Finalize prioritized backlog of application groups

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Finalize prioritized backlog of application groups

Now that the application and infrastructure is discovered and classified, start thinking about prioritizing them. Other factors start coming into play like e.g. age of hardware and proximity to refresh, systems running at capacity, etc.

Ordering of an application migration is dependent on the prioritization strategy of the organization and the application priority. Now the data gathered from the discovery is crucial because it will decide to migrate based on the complexity. Because lift and shift is the simplest strategy, it will have the highest priority. Regardless, this is where a final list of application and infrastructure s is established and what application groups will move when.

Setting priorities

Evaluate the infrastructure or the group of applications that will move to the cloud. With multiple critical applications, prioritization is done in application groups. Correctly determining the existing business application and infrastructure footprint is essential.

Step 1: Identify the type of application

Now it is essential to recognize the type of application. If the application is business critical, then it should have the lowest priority for cloud migration because of the uncertainty of the new infrastructure.

Check if there are any legal requirements of co-location of applications and data in a particular place. In case the cloud encompasses multiple geographical locations, consider legal stipulations as well as capabilities of the selected cloud platform, before application migration.

Get clarity on questions such as:

What is the level of the application?

  • Production
  • Non-Production
  • Acceptance
  • Testing
  • Development

What is the data consideration for the application?

  • Stateful data
  • Stateless data
  • Etc.

How was the application developed?

  • Third-party purchase
  • Written in-house
  • Written by partner
  • Etc.

Step 2: Consider usage patterns

Usage patterns in terms of predictability, unpredictability and consistency should be considered. This will help identify the amount of hardware volatility needed during application migration to the cloud.

For instance, if the usage pattern is unpredictable with peak loads causing SLA misses, such an application should have a higher priority to be moved to the cloud. This will ensure that the organization would be equipped to handle SLA misses.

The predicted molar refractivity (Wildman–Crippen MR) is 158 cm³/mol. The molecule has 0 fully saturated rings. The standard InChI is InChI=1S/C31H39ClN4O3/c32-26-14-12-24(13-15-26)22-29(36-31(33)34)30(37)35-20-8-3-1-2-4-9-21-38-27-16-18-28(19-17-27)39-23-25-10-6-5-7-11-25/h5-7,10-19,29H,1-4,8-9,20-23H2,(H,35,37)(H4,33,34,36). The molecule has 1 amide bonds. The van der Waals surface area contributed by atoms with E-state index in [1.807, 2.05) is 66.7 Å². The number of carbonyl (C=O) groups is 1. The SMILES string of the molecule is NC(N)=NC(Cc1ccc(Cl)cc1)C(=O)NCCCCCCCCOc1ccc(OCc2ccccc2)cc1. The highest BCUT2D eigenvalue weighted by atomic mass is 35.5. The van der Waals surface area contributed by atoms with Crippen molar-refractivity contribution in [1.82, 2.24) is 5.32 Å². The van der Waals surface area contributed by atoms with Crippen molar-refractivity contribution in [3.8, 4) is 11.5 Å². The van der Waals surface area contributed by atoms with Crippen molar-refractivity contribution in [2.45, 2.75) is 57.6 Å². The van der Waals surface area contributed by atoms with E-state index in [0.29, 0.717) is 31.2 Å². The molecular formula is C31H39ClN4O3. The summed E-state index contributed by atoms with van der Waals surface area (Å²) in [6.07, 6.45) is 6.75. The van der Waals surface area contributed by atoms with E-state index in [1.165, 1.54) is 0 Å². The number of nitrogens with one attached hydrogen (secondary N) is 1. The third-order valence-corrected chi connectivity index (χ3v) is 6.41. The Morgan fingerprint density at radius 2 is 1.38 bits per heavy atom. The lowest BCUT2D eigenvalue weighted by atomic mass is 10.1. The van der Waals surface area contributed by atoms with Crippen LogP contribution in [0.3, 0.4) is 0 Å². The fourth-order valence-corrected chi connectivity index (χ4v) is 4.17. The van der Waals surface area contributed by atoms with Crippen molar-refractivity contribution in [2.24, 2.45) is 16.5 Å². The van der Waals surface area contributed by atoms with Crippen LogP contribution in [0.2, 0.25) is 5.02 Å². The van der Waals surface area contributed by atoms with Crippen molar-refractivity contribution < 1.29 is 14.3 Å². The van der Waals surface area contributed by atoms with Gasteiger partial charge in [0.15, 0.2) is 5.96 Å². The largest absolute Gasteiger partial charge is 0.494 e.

Get clarity on questions such as:

What is the application operational standard?

  • Defined maintenance windows
  • Defined SLA
  • Uptime-sensitive
  • Latency-sensitive
  • Accessed globally or regionally
  • Deployed manually or via automation

What is the specific application compliance or regulatory requirement?

  • ISO 27000
  • EU Personal Data Protection
  • GDPR

What are the business considerations?

  • Is the system used year-round or seasonally?
  • Is there a line-of-business owner?
  • Does the application support a business use case?
  • Is the application managed by a central IT team?
  • Would a downtime window be acceptable for the application?

Step 3: Determine if the application needs internal or external user support

Applications that have external users will have lower priority of migration to the cloud than those with internal users. External user support implies exposing the private cloud over the demilitarized zone (DMZ) and to the outside world as well. In such a situation, additional security measures are required in the private cloud.

Get clarity on questions such as:

What application dependencies are there?

  • How many users depend on it?
  • What is the downtime sensitivity?
  • Etc.

What are the interdependent applications?

  • Oracle
  • Citrix
  • SAP
  • Management server
  • Custom or in-house applications
  • Etc.

What are the interdependent workflows?

  • Messaging
  • Monitoring
  • Maintenance
  • Management
  • Etc.

Step 4: Application architecture and design considerations

Validate if the application architecture and design promote parallelism of operations. Make the application compliant to multithreaded execution capabilities, wherein they can be divided into smaller tasks and jobs so it can run independently on their own on definite sets of machines. This will help application migration and efficient utilization of the private cloud.

Distribution of tasks will ensure division of the application across multiple VM’s on the private cloud after application migration. It will help achieve higher scalability and performance and guarantees reliability of applications at the request level.

Get clarity on questions such as:

What kind of documentation is readily available, and is it up-to-date?